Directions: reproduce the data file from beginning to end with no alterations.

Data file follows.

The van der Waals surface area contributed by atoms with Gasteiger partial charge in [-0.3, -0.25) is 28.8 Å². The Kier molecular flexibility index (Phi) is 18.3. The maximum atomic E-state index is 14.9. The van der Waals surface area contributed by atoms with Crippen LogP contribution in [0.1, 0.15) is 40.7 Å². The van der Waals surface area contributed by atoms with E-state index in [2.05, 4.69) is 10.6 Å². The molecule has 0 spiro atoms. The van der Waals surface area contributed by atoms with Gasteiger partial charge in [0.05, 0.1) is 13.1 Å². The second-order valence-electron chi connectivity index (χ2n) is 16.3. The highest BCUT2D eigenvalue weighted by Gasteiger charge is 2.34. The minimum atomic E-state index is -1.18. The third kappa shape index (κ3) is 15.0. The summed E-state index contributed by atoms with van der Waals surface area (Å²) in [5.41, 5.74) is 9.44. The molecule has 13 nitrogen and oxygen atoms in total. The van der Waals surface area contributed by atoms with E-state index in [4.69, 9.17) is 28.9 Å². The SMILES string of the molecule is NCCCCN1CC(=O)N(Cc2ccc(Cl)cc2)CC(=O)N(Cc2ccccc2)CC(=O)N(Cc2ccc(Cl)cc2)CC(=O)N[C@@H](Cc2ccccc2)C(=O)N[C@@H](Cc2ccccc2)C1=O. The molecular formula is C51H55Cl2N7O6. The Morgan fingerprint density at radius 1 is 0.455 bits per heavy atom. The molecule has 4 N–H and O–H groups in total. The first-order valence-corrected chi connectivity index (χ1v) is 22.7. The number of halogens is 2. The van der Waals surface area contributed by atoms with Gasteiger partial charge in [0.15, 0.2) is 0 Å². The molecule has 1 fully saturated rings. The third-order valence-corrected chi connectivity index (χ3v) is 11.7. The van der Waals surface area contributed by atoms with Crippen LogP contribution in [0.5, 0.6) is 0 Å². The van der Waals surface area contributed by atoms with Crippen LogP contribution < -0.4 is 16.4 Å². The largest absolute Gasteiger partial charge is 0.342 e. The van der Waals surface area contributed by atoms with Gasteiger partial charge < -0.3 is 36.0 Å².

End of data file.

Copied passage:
The van der Waals surface area contributed by atoms with Gasteiger partial charge in [-0.3, -0.25) is 28.8 Å². The Kier molecular flexibility index (Phi) is 18.3. The maximum atomic E-state index is 14.9. The van der Waals surface area contributed by atoms with Crippen LogP contribution in [0.1, 0.15) is 40.7 Å². The van der Waals surface area contributed by atoms with E-state index in [2.05, 4.69) is 10.6 Å². The molecule has 0 spiro atoms. The van der Waals surface area contributed by atoms with Gasteiger partial charge in [0.05, 0.1) is 13.1 Å². The second-order valence-electron chi connectivity index (χ2n) is 16.3. The highest BCUT2D eigenvalue weighted by Gasteiger charge is 2.34. The minimum atomic E-state index is -1.18. The third kappa shape index (κ3) is 15.0. The summed E-state index contributed by atoms with van der Waals surface area (Å²) in [5.41, 5.74) is 9.44. The molecule has 13 nitrogen and oxygen atoms in total. The van der Waals surface area contributed by atoms with E-state index in [4.69, 9.17) is 28.9 Å². The SMILES string of the molecule is NCCCCN1CC(=O)N(Cc2ccc(Cl)cc2)CC(=O)N(Cc2ccccc2)CC(=O)N(Cc2ccc(Cl)cc2)CC(=O)N[C@@H](Cc2ccccc2)C(=O)N[C@@H](Cc2ccccc2)C1=O. The molecular formula is C51H55Cl2N7O6. The Morgan fingerprint density at radius 1 is 0.455 bits per heavy atom. The molecule has 4 N–H and O–H groups in total. The first-order valence-corrected chi connectivity index (χ1v) is 22.7. The number of halogens is 2. The van der Waals surface area contributed by atoms with Gasteiger partial charge in [0.15, 0.2) is 0 Å². The molecule has 1 fully saturated rings. The third-order valence-corrected chi connectivity index (χ3v) is 11.7. The van der Waals surface area contributed by atoms with Crippen LogP contribution in [0.5, 0.6) is 0 Å². The van der Waals surface area contributed by atoms with Crippen LogP contribution < -0.4 is 16.4 Å². The largest absolute Gasteiger partial charge is 0.342 e. The van der Waals surface area contributed by atoms with Gasteiger partial charge < -0.3 is 36.0 Å².